In other words, what the Nazi home front melodramas again aimed at is the dissolution of marital bonds and traditional familial structures and the simultaneous elevation of more loosely regulated sexual relationships that further the ever-primary goal of reproduction. And yet, again, the regime here ran up against the desires of the real spectators. Particularly in the last years of the Third Reich, new concerns arose that the campaign against bourgeois morality had in fact backfired, leading to dissatisfaction among women and conservatives, a wave of illegitimate children fathered by foreigners, and anger among soldiers about the decadent lifestyles of their officers and the unfaithful behavior of wives and girlfriends at home.
It is perhaps no surprise that, in the end, precisely that “excessive sexuality” modeled and extolled by the cinema of the Third Reich was blamed for the downfall of the Third Reich (p. 193). In her epilogue, Heins suggests briefly the ways in which we might see postwar melodrama as a reaction to the tendencies that she traces in Nazi films. Thus, she notes that the emphasis on traditional social structures and morality that we see in films of the 1950s was not a continuation of a Nazi tradition that has often been misunderstood as “prudish and preoccupied with petty bourgeois family values” (p. 196), but rather a reaction against the attack on the family and on traditional sexual and social mores that Nazi film actually represented. She touches briefly on Harlan's Ich werde dich auf Händen tragen (I'll carry you on my hands) (1958), noting how the melodramatist of the Nazis here resolved the problematic in a way fundamentally opposed to his earlier films, focusing on a valorization of the family unit. Heins also suggests that the development of melodrama in the postwar years differed fundamentally in East Germany, where the genre itself simply did not serve the goals of the socialist ideology.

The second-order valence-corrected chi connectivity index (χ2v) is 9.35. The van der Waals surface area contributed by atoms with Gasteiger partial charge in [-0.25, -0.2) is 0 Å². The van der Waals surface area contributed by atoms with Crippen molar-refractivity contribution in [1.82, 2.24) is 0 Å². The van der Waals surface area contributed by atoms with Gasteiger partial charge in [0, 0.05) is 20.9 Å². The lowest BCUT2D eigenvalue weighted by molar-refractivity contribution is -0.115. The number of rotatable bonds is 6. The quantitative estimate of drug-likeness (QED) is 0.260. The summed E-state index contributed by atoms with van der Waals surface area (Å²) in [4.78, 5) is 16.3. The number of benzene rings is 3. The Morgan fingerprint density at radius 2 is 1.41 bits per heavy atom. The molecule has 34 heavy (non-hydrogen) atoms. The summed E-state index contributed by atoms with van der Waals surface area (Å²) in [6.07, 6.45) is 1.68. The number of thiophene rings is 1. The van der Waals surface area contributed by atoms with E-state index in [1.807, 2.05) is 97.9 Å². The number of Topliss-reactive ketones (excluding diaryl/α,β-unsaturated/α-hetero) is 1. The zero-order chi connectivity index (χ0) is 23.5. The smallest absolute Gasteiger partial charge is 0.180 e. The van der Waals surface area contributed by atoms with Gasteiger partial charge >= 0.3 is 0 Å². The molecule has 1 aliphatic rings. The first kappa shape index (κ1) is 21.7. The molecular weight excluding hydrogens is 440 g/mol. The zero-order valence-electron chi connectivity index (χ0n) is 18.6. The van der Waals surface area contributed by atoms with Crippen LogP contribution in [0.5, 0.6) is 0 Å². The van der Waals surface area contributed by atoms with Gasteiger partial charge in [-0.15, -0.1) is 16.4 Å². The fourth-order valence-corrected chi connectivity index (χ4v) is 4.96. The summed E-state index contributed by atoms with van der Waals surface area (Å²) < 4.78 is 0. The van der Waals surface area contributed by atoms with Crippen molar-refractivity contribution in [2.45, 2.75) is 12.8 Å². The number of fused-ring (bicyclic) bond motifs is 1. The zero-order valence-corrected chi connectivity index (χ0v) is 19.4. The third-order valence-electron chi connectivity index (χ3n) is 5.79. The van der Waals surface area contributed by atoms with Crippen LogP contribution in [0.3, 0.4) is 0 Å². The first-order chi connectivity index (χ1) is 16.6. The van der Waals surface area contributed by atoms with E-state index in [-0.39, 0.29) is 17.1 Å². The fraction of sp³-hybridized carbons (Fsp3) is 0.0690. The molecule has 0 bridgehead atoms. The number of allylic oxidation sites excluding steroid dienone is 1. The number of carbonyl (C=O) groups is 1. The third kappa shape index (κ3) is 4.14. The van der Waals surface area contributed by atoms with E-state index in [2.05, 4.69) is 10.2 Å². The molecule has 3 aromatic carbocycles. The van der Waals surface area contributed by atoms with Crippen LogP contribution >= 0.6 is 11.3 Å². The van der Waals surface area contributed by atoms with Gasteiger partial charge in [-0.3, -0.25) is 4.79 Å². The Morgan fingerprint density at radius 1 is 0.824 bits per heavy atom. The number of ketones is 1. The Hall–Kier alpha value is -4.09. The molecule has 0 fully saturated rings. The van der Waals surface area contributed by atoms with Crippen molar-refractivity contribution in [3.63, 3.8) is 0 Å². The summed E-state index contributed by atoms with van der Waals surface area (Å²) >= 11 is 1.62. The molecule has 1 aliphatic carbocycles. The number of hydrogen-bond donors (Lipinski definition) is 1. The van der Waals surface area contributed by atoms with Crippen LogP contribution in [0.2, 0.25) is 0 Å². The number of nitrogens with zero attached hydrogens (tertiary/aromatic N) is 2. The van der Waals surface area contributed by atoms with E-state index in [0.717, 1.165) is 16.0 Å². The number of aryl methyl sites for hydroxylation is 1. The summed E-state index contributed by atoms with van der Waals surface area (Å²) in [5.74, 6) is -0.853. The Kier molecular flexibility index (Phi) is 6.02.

Heins leaves us with a new understanding of the complexity of gender dynamics in melodramas of the Third Reich. She counters any simplistic understanding of gender roles in Nazi Germany, working particularly against a simplified sense of woman’s role as mother and Hausfrau. Grounding her argument in the melodrama, many of which are less known by all but specialists in the era, Heins further allows for a broader understanding of cinematic output of the Third Reich, and points toward a necessary broadening of the “canon” of Nazi cinema. Nazi Film Melodrama is an important addition to scholarship on film of the Third Reich, and promises to open up new interest in the complexities of gender and cinematic production of the era.
If there is additional discussion of this review, you may access it through the network, at: https://networks.h-net.org/h-german.
Anjeana Hans. Review of Heins, Laura, Nazi Film Melodrama.
H-German, H-Net Reviews.
|This work is licensed under a Creative Commons Attribution-Noncommercial-No Derivative Works 3.0 United States License.|